• @penelope on the two questions referenced, the posts that really did not address the question at all were (appropriately) flagged as "not an answer" and deleted. The other "bad" answers in those examples at least address some part of the question. – ff524 Mar 7 '14 at 6:20
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As one of my answers was pulled out as an example, I think I should chime in here. Let me start by saying I think this is an important question and needs to be discussed. Further, to be clear, I do not feel attacked, singled out, or defensive. I think that the highlighted answer is a good example of the issue.

The issues with these types of answers is that the person writing the answer may be convinced that they are not denying the situation and think they are providing a helpful answer. The votes on answers like these are not particularly meaningful. As you say,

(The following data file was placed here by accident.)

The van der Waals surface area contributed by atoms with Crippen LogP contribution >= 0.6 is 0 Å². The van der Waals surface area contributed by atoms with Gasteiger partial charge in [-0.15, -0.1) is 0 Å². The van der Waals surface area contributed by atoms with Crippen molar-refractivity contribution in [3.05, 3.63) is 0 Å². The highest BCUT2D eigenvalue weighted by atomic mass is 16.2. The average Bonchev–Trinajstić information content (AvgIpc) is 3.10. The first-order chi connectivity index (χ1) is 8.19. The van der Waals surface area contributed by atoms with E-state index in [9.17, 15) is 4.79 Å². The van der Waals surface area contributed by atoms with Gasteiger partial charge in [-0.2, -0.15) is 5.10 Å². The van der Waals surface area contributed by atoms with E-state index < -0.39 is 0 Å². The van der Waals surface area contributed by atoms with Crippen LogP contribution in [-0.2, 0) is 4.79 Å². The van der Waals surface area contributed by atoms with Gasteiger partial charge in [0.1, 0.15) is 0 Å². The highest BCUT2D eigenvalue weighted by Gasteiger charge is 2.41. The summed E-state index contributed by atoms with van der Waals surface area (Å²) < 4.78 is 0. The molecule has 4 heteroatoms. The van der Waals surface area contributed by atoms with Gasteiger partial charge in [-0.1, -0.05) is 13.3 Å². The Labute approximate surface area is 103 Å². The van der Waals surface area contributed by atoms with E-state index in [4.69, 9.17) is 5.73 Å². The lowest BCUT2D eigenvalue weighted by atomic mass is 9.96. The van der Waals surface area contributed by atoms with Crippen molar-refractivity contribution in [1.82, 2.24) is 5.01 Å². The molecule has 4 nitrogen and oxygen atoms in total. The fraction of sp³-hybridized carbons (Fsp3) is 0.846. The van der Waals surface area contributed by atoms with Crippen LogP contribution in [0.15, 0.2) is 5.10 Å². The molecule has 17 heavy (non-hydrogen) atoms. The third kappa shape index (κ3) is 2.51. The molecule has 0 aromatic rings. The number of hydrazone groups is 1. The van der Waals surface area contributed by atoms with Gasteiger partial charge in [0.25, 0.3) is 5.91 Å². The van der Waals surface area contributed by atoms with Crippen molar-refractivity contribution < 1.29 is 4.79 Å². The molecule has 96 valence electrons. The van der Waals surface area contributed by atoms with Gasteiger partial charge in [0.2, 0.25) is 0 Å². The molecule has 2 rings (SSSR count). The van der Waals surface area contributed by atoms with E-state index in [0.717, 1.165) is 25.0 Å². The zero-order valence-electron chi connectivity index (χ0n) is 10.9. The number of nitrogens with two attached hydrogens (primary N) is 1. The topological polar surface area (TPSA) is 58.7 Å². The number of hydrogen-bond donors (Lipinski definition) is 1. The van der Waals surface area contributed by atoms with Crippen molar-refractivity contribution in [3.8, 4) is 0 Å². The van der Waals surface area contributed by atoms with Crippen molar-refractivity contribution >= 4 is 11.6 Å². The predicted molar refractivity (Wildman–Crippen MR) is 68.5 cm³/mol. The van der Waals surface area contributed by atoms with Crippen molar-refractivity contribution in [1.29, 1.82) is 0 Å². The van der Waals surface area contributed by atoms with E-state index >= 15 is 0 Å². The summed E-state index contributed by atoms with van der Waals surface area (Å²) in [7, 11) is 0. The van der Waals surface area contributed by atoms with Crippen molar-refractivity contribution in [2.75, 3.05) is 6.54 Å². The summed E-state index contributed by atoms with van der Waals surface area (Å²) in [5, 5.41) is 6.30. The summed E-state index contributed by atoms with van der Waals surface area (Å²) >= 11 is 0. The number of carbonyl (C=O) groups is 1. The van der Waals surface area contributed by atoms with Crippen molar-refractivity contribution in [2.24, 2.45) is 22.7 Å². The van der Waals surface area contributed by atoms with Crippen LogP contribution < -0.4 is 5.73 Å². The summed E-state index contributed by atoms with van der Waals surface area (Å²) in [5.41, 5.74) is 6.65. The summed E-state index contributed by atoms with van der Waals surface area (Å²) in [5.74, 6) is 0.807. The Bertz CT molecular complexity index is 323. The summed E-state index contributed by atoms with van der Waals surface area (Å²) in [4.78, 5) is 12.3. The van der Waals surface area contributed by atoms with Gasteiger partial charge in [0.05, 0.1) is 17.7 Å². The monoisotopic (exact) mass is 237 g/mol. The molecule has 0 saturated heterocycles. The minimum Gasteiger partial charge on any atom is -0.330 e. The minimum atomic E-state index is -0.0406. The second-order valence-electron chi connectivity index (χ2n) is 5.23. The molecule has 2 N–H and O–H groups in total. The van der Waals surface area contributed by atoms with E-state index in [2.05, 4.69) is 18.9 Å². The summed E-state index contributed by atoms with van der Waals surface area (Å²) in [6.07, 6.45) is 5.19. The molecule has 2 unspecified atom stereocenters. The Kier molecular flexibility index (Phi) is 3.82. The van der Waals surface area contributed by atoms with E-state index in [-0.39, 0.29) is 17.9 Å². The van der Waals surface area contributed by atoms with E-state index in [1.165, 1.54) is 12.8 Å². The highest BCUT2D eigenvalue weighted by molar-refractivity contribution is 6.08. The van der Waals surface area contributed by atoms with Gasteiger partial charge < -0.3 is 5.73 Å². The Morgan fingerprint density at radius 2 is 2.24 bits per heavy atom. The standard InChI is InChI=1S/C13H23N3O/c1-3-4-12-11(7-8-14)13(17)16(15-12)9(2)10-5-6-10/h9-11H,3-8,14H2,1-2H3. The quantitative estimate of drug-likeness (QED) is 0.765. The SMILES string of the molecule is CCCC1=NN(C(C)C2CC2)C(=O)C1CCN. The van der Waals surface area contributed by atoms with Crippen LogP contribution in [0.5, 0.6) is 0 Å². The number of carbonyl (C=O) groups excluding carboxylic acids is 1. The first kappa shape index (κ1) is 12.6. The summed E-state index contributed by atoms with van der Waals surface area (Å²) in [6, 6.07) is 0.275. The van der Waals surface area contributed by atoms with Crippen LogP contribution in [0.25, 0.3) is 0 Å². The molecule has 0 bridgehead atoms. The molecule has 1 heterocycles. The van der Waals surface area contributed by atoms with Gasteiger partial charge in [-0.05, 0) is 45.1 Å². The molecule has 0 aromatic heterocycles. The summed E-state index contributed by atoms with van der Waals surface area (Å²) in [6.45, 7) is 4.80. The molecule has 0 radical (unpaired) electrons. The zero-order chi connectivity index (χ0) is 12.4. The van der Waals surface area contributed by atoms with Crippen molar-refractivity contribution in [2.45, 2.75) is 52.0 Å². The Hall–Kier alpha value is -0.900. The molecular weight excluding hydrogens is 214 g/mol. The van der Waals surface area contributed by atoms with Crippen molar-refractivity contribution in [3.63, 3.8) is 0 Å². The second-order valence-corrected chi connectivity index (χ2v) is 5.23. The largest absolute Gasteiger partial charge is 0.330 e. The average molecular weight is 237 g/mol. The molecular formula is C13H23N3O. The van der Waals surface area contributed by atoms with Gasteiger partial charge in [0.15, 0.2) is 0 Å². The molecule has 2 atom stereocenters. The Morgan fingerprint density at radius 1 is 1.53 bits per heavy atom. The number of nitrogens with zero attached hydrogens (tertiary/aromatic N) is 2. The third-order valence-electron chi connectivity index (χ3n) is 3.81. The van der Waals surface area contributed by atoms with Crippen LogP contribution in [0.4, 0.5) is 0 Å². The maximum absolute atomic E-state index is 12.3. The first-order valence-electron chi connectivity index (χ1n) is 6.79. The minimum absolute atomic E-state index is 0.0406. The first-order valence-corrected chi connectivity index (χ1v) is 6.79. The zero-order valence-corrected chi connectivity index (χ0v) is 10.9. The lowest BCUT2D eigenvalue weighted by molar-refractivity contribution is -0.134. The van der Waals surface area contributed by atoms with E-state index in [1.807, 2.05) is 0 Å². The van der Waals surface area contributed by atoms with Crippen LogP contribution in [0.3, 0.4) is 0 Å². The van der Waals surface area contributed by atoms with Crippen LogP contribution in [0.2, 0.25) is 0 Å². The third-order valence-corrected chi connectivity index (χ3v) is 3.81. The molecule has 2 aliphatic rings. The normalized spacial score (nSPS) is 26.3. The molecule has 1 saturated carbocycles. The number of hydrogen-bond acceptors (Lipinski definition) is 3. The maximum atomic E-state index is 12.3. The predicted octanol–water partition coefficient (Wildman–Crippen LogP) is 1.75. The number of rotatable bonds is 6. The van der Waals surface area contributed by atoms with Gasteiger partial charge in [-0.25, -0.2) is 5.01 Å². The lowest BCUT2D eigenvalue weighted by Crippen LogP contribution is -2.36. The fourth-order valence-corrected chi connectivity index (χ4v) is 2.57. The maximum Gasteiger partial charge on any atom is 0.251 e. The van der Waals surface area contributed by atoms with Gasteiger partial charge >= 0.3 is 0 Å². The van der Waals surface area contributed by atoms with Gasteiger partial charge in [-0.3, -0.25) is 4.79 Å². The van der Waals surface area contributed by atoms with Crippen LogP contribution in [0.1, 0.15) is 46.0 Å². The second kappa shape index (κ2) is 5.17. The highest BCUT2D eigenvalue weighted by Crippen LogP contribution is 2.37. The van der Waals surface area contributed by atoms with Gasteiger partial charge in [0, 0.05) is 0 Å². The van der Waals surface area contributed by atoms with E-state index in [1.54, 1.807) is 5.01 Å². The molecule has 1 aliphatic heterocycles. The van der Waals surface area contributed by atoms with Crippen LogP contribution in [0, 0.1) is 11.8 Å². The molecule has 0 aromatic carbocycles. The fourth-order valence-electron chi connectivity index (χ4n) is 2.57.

those answers seem to get support from part of the community because of their attitude towards the controversial issue in question

but I would also claim they get down votes because of the controversial issue in the question. Flagging the question doesn't generally work since most answerers will not see the flag. It also doesn't provide a place for discussion and puts mods/high rep users in a difficult situation. It seems to me that the comments to the answer and/or chat (and possibly meta) is the place to discuss and figure out what is going on. It might be informative to go back to my answer to see how I thought about it.

The title of the question is:

Is it ethical to apply different criteria for graduate admissions based on country of undergraduate study?

The only statement within the body of the original question (and current version) with a question mark is